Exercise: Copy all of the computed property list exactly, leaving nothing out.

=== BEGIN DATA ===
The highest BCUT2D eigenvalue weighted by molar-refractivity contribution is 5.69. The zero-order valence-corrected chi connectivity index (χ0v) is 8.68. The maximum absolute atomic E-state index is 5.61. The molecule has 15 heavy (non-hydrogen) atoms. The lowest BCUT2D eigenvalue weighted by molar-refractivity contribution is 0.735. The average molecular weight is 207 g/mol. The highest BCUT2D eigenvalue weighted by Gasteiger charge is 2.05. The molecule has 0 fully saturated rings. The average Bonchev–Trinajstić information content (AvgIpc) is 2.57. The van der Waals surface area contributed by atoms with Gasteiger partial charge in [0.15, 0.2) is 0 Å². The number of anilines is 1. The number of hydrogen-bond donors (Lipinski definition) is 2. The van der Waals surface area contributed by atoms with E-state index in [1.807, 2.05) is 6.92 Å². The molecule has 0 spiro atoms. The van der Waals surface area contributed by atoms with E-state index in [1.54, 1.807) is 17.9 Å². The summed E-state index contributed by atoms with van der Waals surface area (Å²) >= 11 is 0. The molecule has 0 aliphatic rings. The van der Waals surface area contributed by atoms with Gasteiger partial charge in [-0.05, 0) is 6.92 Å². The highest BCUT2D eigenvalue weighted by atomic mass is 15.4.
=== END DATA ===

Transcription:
The highest BCUT2D eigenvalue weighted by molar-refractivity contribution is 5.69. The zero-order valence-corrected chi connectivity index (χ0v) is 8.68. The maximum absolute atomic E-state index is 5.61. The molecule has 15 heavy (non-hydrogen) atoms. The lowest BCUT2D eigenvalue weighted by molar-refractivity contribution is 0.735. The average molecular weight is 207 g/mol. The highest BCUT2D eigenvalue weighted by Gasteiger charge is 2.05. The molecule has 0 fully saturated rings. The average Bonchev–Trinajstić information content (AvgIpc) is 2.57. The van der Waals surface area contributed by atoms with Gasteiger partial charge in [0.15, 0.2) is 0 Å². The number of anilines is 1. The number of hydrogen-bond donors (Lipinski definition) is 2. The van der Waals surface area contributed by atoms with E-state index in [1.807, 2.05) is 6.92 Å². The molecule has 0 spiro atoms. The van der Waals surface area contributed by atoms with E-state index in [1.54, 1.807) is 17.9 Å². The summed E-state index contributed by atoms with van der Waals surface area (Å²) >= 11 is 0. The molecule has 0 aliphatic rings. The van der Waals surface area contributed by atoms with Gasteiger partial charge in [-0.05, 0) is 6.92 Å². The highest BCUT2D eigenvalue weighted by atomic mass is 15.4.